Children and Armed Conflict: Interventions for Supporting War-Affected Children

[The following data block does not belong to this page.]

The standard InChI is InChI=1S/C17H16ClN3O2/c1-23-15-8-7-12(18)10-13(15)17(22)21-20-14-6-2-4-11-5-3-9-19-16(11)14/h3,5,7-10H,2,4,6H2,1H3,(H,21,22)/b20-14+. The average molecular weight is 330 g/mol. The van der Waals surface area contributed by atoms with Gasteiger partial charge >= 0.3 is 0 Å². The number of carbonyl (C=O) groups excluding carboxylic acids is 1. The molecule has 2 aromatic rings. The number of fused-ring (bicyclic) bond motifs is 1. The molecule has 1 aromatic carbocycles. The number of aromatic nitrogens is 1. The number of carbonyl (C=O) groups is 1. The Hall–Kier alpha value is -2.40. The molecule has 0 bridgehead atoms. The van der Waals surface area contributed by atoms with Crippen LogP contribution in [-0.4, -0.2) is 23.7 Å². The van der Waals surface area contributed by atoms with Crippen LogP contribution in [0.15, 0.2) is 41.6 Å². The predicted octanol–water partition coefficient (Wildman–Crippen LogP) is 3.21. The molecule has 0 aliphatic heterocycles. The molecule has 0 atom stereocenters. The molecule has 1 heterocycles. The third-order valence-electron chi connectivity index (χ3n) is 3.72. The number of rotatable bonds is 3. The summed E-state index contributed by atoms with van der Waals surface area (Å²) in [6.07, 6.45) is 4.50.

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Mental health, psychosocial, and peacebuilding supports are badly needed to support war-affected children in diverse countries. To meet the scale of the needs in an accountable manner, it is essential to have a broad vision of systemic supports for populations of war-affected children. This article, which introduces the 2nd Special Issue on Children and Armed Conflict, outlines 3 pillars of systemic supports for war-affected children: comprehensiveness, sustainability, and Do No Harm. It shows how supports should be multileveled, resilience-oriented, multidisciplinary, tailored to fit different subgroups, and attentive to issues of policy and funding. The achievement of sustainability requires additional attention to building on existing supports, adapting to the local culture and context, focusing more on capacity building than on projects, greater power sharing with local actors, embedding supports in local institutions, and strengthening the evidence base regarding sustainability. The Do No Harm principle requires self-critical practice and the prevention and management of unintended harms related to issues such as discrimination, the use of orphanages as the first resort for war orphans and separated children, raised expectations, dependency, and picking open the psychological wounds of war-affected children. With these pillars as a framework, the article ends with a brief overview of the 8 articles that comprise this 2nd Special Issue.

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